Piper's Hill College, Naas
Schools across County Kildare are struggling to remain open in the face of a wave of Omicron infections which has hit students and staff.
Many second level schools report that the level of absenteeism among teachers and students is now less than it was towards the end of last week.
However, the need to leave windows and doors open in the middle of winter makes for difficult work and study conditions for all those filing through school gates every day.
Up to 400 students were absent from Piper’s Hill College, Naas, on Friday last.
However, in a rapidly changing environment, this had fallen to half that figure by yesterday (January 10).
The school is one of the biggest co-educational establishments in the county.
Similarly about a quarter of the staff were absent late last week but only a dozen failed to turn up yesterday.
“The situation is a bit more manageable today but there is ongoing uncertainty about what will happen. All of the students who want to be in are in,” said PHC principal Caroline Herity on Monday.
Ms Herity added: “For now we’re able to keep the school open and classes are taking place but obviously I would hope that the situation improves.”
The principal also paid tribute to the 86 strong staff for providing cover for ill colleagues on an ongoing basis.
Because of the way the school building is constructed, a Hepa filter system would not provide much assistance for the school, Ms Herity believes.
The top windows as well as the doors are open and the students and teachers are wearing layers of clothing.
As in most other schools the heat is on at full throttle in Piper’s Hill College.
“While there have been comments about the cold there have been no complaints as such.”
At the nearby Naas CBS principal Ben Travers is conscious of the volumes of heat being lost through doors and windows.
“It has been very challenging for us and the situation is changing from day to day. Because this strain of Covid-19 is more transmissible it is a worry for the students and staff.”
Naas CBS has 1,000 boys on the roll book and 100 members of staff.
“We have all of the students who want to be here but about one quarter are missing and we were down some 15 staff members last week, ” added Mr Travers.
However he reported that the numbers of staff and students turning up rose yesterday (January 10).
Nevertheless the student numbers out of school stood at about 20% yesterday — at a time of the year when the absentee rate would otherwise be about 8%.
Likewise, Naas CBS doesn’t have the Hepa filtration system but, said Mr Travers, the school is a modern building which is very well ventilated.
“Every door and window is open and this is creating difficult conditions at this time of year. The heating is going out the windows and doors but it’s where we are, trying to create a tolerable working environment, but it’s not easy.”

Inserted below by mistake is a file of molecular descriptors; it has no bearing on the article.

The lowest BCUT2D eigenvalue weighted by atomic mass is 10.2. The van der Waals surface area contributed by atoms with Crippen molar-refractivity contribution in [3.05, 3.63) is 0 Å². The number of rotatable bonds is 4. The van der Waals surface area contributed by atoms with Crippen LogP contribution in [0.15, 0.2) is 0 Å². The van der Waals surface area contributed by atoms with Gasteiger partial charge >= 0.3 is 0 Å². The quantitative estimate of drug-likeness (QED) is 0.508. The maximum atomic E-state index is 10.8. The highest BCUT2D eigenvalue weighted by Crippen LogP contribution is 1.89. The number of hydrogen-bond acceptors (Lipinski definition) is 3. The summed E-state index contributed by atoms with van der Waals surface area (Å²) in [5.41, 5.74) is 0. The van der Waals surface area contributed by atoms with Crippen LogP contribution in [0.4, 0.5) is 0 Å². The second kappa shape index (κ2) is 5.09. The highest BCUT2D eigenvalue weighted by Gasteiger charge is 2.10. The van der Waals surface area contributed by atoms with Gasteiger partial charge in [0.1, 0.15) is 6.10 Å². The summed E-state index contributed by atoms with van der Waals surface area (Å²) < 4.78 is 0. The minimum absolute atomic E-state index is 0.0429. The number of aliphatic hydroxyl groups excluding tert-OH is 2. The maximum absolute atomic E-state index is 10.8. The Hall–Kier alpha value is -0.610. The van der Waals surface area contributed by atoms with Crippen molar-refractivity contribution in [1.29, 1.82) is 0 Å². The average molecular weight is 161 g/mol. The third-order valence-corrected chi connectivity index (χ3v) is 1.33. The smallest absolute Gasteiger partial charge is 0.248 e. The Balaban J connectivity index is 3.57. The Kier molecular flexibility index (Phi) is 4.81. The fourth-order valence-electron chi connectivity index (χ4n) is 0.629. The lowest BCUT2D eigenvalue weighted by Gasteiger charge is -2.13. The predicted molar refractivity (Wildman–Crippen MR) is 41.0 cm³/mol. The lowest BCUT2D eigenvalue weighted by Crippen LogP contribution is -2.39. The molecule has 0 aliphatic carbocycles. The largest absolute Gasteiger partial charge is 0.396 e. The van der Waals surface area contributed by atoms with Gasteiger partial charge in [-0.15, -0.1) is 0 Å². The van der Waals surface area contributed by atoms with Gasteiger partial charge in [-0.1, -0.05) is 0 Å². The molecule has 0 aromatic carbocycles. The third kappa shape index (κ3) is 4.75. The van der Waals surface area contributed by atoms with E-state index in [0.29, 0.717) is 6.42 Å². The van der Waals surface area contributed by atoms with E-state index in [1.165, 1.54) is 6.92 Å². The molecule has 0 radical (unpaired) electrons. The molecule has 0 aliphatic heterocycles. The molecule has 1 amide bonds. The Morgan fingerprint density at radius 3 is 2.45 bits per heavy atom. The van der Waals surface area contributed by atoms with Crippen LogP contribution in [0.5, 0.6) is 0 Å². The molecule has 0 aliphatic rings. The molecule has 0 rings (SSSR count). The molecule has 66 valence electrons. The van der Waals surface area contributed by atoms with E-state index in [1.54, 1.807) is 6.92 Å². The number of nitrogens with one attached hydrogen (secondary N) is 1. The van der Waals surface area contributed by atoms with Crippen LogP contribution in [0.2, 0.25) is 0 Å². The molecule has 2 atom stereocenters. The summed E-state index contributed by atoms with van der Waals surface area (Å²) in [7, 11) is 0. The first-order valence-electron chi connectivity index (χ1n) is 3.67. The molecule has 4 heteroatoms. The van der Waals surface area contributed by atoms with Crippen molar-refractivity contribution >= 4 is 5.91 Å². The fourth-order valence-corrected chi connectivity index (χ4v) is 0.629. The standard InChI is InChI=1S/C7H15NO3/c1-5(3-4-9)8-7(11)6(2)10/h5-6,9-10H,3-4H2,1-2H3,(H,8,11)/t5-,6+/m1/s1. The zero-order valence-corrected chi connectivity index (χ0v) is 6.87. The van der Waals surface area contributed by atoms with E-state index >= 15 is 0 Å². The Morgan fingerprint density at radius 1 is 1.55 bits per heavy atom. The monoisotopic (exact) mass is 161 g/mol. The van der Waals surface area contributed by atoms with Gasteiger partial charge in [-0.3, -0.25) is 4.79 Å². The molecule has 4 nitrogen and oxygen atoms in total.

He said there were no complaints because people are “very good and doing their best to get on with it”.
Mr Travers added: “It’s frustrating because we hoped we would be out of this by now. I’m very grateful to the staff and students, but it’s not easy for them.”
Athy Community College head Richard Daly said: “We had 15 teacher absences, which represents over a third of our teaching staff, and about 50 per cent attendance of students on that date, with several phone calls from parents explaining that there are Covid-19 issues in the home, last week.”
He said that attendances yesterday were about 60 per cent.
Mr Daly added: ““It’s a hard call from day to day as you don’t know who will report in sick and substitutes are non-existent. To quote Gone with the Wind: ‘tomorrow is another day’.”
Kildare Town Community School principal John Hayes confirmed that 200 out of the school’s 976 students were absent on Thursday.
In addition, he said that 22 of the school’s 74 teaching staff and 14 SNAs were absent: around a quarter of total staff (this does not include office staff and caretakers, but the school is also down four support staff).
Following this he said yesterday: “We were doing ok staffing wise on Friday, we had 370 students absent, but today is back to 200 absent.”
Students are advised to wear base layers and are permitted to wear an extra plain jumper similar to their school jumper and can wear a coat in school.”
“I would have preferred a phased return to school: it would give us the chance to converse with the students directly and inform them about what’s coming for the year, similar to an orientation day.”
Mr Hayes added that he believes that his school is safe: “All students have been provided with Covid-19 compliance kits, staff members have the proper PPE, and we have a gravity ventilation system in place.”
He also thanked parents for their support during what he called a “very difficult and complex” time for the school, and when asked about classroom temperature conditions, he said that students have been advised to wear base layers, are permitted to wear an extra plain jumper similar to their school jumper and can wear a coat in school.
The Patrician Primary School, Newbridge, had 310 students in attendance on Thursday, with 89 absences.
David Dempsey, the new principal of the PPS, explained that he was isolating and working from home after testing positive for Covid-19 himself.
He added: “We had around four or five teachers out of a total of 20 out on January 6, myself included. It’s a lot, but nothing major we can’t handle.
”On Friday, we had seven out of 30 staff absent, and just over a third of our 300 students absent.
“I don’t know the exact numbers (for yesterday), but there has been an improvement.”
Mr Dempsey added: “We definitely have no problem with students wearing a second layer in the classrooms at the moment. Many of our students have been wearing the school tracksuit, as it tends to be warmer.”
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